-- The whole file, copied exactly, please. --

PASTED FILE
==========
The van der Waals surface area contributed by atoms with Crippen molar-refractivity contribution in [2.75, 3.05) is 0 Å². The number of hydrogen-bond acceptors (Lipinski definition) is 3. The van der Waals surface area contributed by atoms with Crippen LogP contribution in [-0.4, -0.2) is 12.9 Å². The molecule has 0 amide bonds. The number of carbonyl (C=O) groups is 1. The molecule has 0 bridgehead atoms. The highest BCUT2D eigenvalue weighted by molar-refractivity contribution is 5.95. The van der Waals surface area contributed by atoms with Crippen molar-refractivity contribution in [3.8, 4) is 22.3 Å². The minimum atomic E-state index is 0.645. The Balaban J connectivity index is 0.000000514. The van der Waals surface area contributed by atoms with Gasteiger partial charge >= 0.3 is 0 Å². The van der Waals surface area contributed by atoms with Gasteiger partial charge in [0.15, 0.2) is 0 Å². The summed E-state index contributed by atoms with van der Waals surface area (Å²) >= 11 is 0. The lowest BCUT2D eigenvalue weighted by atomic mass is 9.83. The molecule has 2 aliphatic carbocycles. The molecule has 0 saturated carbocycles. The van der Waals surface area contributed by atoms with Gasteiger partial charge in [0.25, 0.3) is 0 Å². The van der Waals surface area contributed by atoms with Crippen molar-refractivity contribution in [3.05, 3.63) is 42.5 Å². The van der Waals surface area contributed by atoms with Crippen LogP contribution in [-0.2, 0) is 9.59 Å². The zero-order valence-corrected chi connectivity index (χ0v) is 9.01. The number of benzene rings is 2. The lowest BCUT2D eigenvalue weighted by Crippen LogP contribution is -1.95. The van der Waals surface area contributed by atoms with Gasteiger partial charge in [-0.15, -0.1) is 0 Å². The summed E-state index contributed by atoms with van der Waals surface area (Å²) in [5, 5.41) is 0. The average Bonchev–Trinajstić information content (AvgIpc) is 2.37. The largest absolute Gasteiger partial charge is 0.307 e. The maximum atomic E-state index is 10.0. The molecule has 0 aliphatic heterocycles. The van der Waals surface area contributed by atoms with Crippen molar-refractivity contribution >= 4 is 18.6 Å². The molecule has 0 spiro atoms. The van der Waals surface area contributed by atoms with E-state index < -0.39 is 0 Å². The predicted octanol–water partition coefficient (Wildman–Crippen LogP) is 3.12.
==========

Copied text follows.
The van der Waals surface area contributed by atoms with Crippen molar-refractivity contribution in [2.75, 3.05) is 0 Å². The number of hydrogen-bond acceptors (Lipinski definition) is 3. The van der Waals surface area contributed by atoms with Crippen LogP contribution in [-0.4, -0.2) is 12.9 Å². The molecule has 0 amide bonds. The number of carbonyl (C=O) groups is 1. The molecule has 0 bridgehead atoms. The highest BCUT2D eigenvalue weighted by molar-refractivity contribution is 5.95. The van der Waals surface area contributed by atoms with Crippen molar-refractivity contribution in [3.8, 4) is 22.3 Å². The minimum atomic E-state index is 0.645. The Balaban J connectivity index is 0.000000514. The van der Waals surface area contributed by atoms with Gasteiger partial charge >= 0.3 is 0 Å². The van der Waals surface area contributed by atoms with Gasteiger partial charge in [0.15, 0.2) is 0 Å². The summed E-state index contributed by atoms with van der Waals surface area (Å²) >= 11 is 0. The lowest BCUT2D eigenvalue weighted by atomic mass is 9.83. The molecule has 2 aliphatic carbocycles. The molecule has 0 saturated carbocycles. The van der Waals surface area contributed by atoms with Gasteiger partial charge in [0.25, 0.3) is 0 Å². The van der Waals surface area contributed by atoms with Crippen molar-refractivity contribution in [3.05, 3.63) is 42.5 Å². The van der Waals surface area contributed by atoms with Crippen LogP contribution in [-0.2, 0) is 9.59 Å². The zero-order valence-corrected chi connectivity index (χ0v) is 9.01. The number of benzene rings is 2. The lowest BCUT2D eigenvalue weighted by Crippen LogP contribution is -1.95. The van der Waals surface area contributed by atoms with Gasteiger partial charge in [-0.15, -0.1) is 0 Å². The summed E-state index contributed by atoms with van der Waals surface area (Å²) in [5, 5.41) is 0. The average Bonchev–Trinajstić information content (AvgIpc) is 2.37. The largest absolute Gasteiger partial charge is 0.307 e. The maximum atomic E-state index is 10.0. The molecule has 0 aliphatic heterocycles. The van der Waals surface area contributed by atoms with Crippen molar-refractivity contribution >= 4 is 18.6 Å². The molecule has 0 spiro atoms. The van der Waals surface area contributed by atoms with E-state index < -0.39 is 0 Å². The predicted octanol–water partition coefficient (Wildman–Crippen LogP) is 3.12.